The objectives of the Impact de la Ventilation sur l’Air intérieur et la Respiration des Enfants asthmatiques dans les habitations (IVAIRE) project were to evaluate the impact of ventilation on indoor air quality and the frequency of respiratory symptoms in asthmatic children living in single family homes. The two-phase project was broken down into two one-year periods: the pre-intervention phase (Phase I) to complete a descriptive study of all participants recruited and the selection of participants eligible for the randomized study on improved ventilation, and the post-intervention phase (Phase II) to follow up with participants in the randomized study.

In cooperation with the Asthma Clinic at the Centre mère-enfant (CME) of Centre hospitalier universitaire de Québec (CHUQ) [the mother-child centre at the Québec university hospital centre], and with the consent of the families involved, the research team recruited 115 children from ages 3 to 12. For an entire year, these potential candidates were followed and different tools were used to assess their indoor home environments. One hundred and eleven (111) children completed the observation period.

At the end of the first phase, 83 participants (75%) living in homes with low levels of ventilation were selected to participate in the randomized study. In June 2010, the participants in the intervention group (n=43) and the control group (n=40) were assigned randomly. The intervention to improve ventilation took place in the homes of the intervention group during the summer and at the beginning of fall. All study parameters were re-assessed during the second observation year.

  • From the very start, a fairly high percentage (65%) of the single family homes evaluated during the study were already equipped with a mechanical ventilation system (MVS), usually a heat recovery ventilator (HRV). This represents almost double the proportion reported among the general population.
  • The quality of indoor air was generally good in most of the homes when compared to average concentrations of several traditional contaminants: mite allergens, mold spores, fine particles (PM2,5) and nitrogen dioxide (NO2), for example.
  • A significant proportion (30%) of these homes presented mean formaldehyde concentrations that exceeded the guideline of 50 µg/m3 for 8 hours recommended by Health Canada to prevent respiratory symptoms in asthmatic children.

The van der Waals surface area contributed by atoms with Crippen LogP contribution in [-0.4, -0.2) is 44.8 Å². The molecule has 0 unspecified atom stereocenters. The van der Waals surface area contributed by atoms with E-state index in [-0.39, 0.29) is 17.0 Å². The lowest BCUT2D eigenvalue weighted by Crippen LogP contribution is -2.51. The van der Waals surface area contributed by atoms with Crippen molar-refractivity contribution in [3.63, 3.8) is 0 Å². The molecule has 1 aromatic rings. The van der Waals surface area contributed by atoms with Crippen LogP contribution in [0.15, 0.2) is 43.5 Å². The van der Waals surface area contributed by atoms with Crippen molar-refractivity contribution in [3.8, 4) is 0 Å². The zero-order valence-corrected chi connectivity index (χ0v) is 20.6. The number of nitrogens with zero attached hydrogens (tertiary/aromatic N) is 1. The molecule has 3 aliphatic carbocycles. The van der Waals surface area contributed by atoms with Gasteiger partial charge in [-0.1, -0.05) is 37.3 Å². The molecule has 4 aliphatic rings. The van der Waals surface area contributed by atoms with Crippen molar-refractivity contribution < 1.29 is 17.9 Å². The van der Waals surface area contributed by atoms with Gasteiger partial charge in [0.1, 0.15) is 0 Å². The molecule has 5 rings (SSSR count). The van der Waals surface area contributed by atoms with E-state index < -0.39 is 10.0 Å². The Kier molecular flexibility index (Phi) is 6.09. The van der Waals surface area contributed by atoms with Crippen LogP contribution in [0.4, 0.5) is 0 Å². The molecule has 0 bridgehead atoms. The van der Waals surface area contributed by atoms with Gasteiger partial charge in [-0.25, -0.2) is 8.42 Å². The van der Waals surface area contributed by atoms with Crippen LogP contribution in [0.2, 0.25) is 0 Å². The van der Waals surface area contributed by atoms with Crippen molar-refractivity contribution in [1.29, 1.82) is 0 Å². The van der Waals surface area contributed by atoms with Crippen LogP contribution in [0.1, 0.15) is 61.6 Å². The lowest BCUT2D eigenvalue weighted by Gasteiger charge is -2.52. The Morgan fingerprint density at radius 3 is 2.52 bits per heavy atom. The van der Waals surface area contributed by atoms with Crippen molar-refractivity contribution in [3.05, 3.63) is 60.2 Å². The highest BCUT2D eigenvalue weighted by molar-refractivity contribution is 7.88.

• A high proportion (70%) of the homes presented a ventilation rate below 0.30 air changes per hour, the nominal ventilation rate recommended in the National Building Code of Canada (NBC) and the Construction Code of Québec (CCQ).
  • The professional installation and use of a MVS such as a heat recovery ventilator (HRV) or an energy recovery ventilator (ERV) significantly improved the ventilation rate and indoor air quality in the homes of the intervention group, compared to the control group, and totally controlled guideline excesses for formaldehyde during the fall and winter.
  • During the fall and winter following the ventilation intervention, the researchers observed no significant decrease in the number of days of asthma symptoms among children in the intervention group compared to the control group. However, compared to the control group, they did observe a significant decrease of 22% in the proportion of children in the intervention group having experienced one or more episodes of wheezing, and 20% for children having had four or more episodes during the following 12 months.
  • On the basis of the difference of risk observed between the two groups, it was estimated that the ventilation intervention carried out in five homes in the study sample prevented formaldehyde from exceeding the guideline of 50 µg/m3 for 8 hours in a home and prevented one or more episodes of wheezing affecting an asthmatic child during the year.
  • Given the small size of the sample and limits of the study, a study with a larger number of participants would be advisable.

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